Partial Least Squares Regression: (PLS)
An alternative term for PLS (and more correct according to Svante Wold) is projection to latent structures,
PLS is sometimes called “composite-based SEM”, “component-based SEM”, or “variance-based SEM”
Herman Wold, invented partial least squares (PLS) approach. He referred to this approach as NILES (Nonlinear Estimation by Iterative Least Squares Procedures) , published in 1966. focusing on the iterative nature of the procedure of estimating weights and latent variables (LVs). The “least squares” term comes from using ordinary least squares (OLS) regression to estimate other unknown parameters of a model (Wold, 1980). It seems that the term “partial” has its roots in the NILES procedures, which implemented “the idea of split the parameters of a model into subsets so they can be estimated in parts” (latent blocks of variables).
The NIPALS Algorithm (“Nonlinear Iterative vartial Least Squares”) has been developed by H. Wold at first for PCA and later-on for PLS.
Wold (1974), where the “father” of PLS presents his rationale for using the word “partial” in NIPALS definition (p. 71):
3.1.4. NIPALS estimation: Iterative OLS. If one or more variables of the model are latent, the predictor relations involve not only unknown parameters, but also unknown variables, with the result that the estimation problem becomes nonlinear. As indicated in 3.1 (iii), NIPALS solves this problem by an iterative procedure, say with steps s = 1, 2, … Each step s involves a finite number of OLS regressions, one for each predictor relation of the model. Each such regression gives proxy estimates for a sub-set of the unknown parameters and latent variables (hence the name partial least squares), and these proxy estimates are used in the next step of the procedure to calculate new proxy estimates.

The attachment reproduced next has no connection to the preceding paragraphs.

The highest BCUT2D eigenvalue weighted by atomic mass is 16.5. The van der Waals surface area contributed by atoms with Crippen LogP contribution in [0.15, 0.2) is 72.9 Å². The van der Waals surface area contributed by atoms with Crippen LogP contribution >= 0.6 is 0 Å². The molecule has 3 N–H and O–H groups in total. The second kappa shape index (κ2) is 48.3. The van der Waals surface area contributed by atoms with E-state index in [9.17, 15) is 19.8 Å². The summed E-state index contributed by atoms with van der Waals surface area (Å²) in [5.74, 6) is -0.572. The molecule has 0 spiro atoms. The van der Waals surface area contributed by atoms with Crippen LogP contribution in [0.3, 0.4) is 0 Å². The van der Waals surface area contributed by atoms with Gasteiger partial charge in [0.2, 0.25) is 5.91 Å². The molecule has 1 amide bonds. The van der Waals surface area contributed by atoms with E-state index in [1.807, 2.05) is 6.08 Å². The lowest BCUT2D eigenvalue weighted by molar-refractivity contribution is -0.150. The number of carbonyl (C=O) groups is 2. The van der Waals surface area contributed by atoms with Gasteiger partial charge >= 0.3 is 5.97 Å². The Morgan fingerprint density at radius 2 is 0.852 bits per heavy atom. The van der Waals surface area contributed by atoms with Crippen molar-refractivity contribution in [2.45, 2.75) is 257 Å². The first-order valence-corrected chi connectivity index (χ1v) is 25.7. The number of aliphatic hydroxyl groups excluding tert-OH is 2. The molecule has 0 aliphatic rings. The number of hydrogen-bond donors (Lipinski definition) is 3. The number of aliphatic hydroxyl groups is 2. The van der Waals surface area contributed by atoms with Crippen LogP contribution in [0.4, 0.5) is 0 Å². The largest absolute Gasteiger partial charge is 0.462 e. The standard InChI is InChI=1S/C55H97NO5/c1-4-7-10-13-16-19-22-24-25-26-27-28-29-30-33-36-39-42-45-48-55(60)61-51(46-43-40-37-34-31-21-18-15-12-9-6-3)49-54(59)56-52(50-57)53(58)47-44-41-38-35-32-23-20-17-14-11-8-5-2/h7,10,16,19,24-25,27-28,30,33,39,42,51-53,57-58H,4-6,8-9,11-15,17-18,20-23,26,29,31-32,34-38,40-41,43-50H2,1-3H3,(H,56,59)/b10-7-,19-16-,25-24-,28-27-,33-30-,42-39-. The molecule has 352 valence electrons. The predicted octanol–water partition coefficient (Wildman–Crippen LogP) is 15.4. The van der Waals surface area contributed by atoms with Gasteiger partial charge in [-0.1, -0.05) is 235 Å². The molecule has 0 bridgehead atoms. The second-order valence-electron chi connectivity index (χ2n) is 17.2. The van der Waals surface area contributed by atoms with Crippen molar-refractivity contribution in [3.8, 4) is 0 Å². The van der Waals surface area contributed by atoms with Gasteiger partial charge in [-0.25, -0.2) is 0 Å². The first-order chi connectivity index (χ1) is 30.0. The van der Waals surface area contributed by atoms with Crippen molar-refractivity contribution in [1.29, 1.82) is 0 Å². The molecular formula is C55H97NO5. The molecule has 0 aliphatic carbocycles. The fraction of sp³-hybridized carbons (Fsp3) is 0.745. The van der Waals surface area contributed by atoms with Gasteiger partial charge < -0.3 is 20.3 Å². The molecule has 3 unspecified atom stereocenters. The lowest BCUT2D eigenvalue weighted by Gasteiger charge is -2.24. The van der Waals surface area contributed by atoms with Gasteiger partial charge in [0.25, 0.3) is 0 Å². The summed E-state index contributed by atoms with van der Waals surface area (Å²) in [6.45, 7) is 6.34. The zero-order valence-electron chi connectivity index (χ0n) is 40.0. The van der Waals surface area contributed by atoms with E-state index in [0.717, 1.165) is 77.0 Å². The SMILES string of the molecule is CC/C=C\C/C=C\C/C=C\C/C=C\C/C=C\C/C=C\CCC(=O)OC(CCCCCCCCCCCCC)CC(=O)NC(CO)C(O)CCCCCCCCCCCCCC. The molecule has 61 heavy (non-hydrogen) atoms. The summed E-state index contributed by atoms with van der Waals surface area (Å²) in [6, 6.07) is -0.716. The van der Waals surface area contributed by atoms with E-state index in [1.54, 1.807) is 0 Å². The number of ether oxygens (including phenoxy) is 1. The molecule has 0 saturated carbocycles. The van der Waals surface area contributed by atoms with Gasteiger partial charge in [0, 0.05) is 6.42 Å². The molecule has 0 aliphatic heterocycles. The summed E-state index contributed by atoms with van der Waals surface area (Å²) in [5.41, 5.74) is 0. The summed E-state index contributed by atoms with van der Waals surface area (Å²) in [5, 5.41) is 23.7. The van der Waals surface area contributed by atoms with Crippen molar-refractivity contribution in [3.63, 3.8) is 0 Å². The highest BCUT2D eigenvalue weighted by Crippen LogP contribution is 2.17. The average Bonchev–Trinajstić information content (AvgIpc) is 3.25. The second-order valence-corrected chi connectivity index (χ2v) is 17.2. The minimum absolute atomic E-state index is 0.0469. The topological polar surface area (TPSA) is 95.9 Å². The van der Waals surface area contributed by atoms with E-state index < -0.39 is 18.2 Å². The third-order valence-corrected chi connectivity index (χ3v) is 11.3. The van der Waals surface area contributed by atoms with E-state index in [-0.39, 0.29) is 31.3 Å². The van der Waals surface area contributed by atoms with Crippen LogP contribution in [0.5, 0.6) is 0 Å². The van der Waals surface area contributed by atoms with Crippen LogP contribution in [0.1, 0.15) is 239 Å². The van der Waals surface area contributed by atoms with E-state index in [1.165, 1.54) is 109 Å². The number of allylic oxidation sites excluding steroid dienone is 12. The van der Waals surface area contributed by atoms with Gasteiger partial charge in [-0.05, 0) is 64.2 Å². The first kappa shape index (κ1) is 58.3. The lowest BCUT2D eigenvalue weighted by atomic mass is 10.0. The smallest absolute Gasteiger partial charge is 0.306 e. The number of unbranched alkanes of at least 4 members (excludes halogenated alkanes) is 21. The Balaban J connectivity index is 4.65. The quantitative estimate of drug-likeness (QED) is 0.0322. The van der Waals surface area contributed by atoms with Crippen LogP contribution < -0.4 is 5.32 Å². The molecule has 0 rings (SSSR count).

In modern expositions of PLS there is nothing “partial”: PLS looks for linear combinations among variables in X and among variables in Ythat have maximal covariance. It is an easy eigenvector problem. That’s it. See The Elements of Statistical Learning, Section 3.5.2, or e.g. Rosipal & Krämer, 2005, Overview and Recent Advances in Partial Least Squares.
NIPALS for PCA is a very simple algorithm. Let X be a centered data matrix with observation in rows. The goal is to find the first principal axis v (eigenvector of the covariance matrix) and the first principal component p (projection of the data onto v). We initialize p randomly and then iterate the following steps until convergence:
Wold viewed v and p as two [sets of] parameters, together modeling the data matrix X. The algorithm updates these parameters sequentially (steps #1 and #3), i.e. it updates only one part of the parameters at a time! Hence “partial”.
This term is remarkably misleading, because if this is “partial” then every expectation-maximization algorithm is “partial” too (in fact, NIPALS can be seen as a primitive form of EM, see Roweis 1998).
Ref: Garson, G. D. (2016). Partial Least Squares: Regression and Structural Equation Models. Asheboro, NC: Statistical Associates Publishers.
2013 Against PLS
2014 for PLS
Lowry, P. B., and J. Gaskin. 2014. “Partial Least Squares (PLS) Structural Equation Modeling (SEM) for Building and Testing Behavioral Causal Theory: When to Choose It and How to Use It.” IEEE Transactions on Professional Communication 57 (2): 123–46. https://doi.org/10.1109/TPC.2014.2312452.
PLS regression is particularly suited when the matrix of predictors has more variables than observations, and when there is multicollinearity among X values. By contrast, standard regression will fail in these cases (unless it is regularized). Wikipedia
2016 Against PLS
Rönkkö, Mikko, Cameron N. McIntosh, John Antonakis, and Jeffrey R. Edwards. 2016. “Partial Least Squares Path Modeling: Time for Some Serious Second Thoughts.” Journal of Operations Management 47–48 (1): 9–27. https://doi.org/10.1016/j.jom.2016.05.002.